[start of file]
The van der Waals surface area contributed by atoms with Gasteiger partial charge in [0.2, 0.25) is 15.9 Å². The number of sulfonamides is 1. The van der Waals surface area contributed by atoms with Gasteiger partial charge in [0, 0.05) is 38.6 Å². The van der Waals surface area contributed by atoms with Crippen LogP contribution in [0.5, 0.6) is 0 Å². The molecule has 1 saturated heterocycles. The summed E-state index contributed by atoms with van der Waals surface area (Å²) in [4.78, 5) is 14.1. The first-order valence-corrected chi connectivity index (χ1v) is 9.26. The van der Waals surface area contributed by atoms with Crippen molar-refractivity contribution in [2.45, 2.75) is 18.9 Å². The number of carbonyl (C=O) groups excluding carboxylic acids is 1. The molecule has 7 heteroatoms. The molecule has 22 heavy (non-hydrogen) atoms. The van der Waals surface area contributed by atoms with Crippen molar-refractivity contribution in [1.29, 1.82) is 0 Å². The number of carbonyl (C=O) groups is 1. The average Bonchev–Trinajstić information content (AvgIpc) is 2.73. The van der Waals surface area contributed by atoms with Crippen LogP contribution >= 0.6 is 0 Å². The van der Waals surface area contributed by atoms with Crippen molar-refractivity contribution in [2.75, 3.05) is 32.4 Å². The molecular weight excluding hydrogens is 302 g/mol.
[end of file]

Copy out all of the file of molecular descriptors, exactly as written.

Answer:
The van der Waals surface area contributed by atoms with Gasteiger partial charge in [0.2, 0.25) is 15.9 Å². The number of sulfonamides is 1. The van der Waals surface area contributed by atoms with Gasteiger partial charge in [0, 0.05) is 38.6 Å². The van der Waals surface area contributed by atoms with Crippen LogP contribution in [0.5, 0.6) is 0 Å². The molecule has 1 saturated heterocycles. The summed E-state index contributed by atoms with van der Waals surface area (Å²) in [4.78, 5) is 14.1. The first-order valence-corrected chi connectivity index (χ1v) is 9.26. The van der Waals surface area contributed by atoms with Crippen molar-refractivity contribution in [2.45, 2.75) is 18.9 Å². The number of carbonyl (C=O) groups excluding carboxylic acids is 1. The molecule has 7 heteroatoms. The molecule has 22 heavy (non-hydrogen) atoms. The van der Waals surface area contributed by atoms with Crippen molar-refractivity contribution in [1.29, 1.82) is 0 Å². The number of carbonyl (C=O) groups is 1. The average Bonchev–Trinajstić information content (AvgIpc) is 2.73. The van der Waals surface area contributed by atoms with Crippen LogP contribution >= 0.6 is 0 Å². The van der Waals surface area contributed by atoms with Crippen molar-refractivity contribution in [2.75, 3.05) is 32.4 Å². The molecular weight excluding hydrogens is 302 g/mol.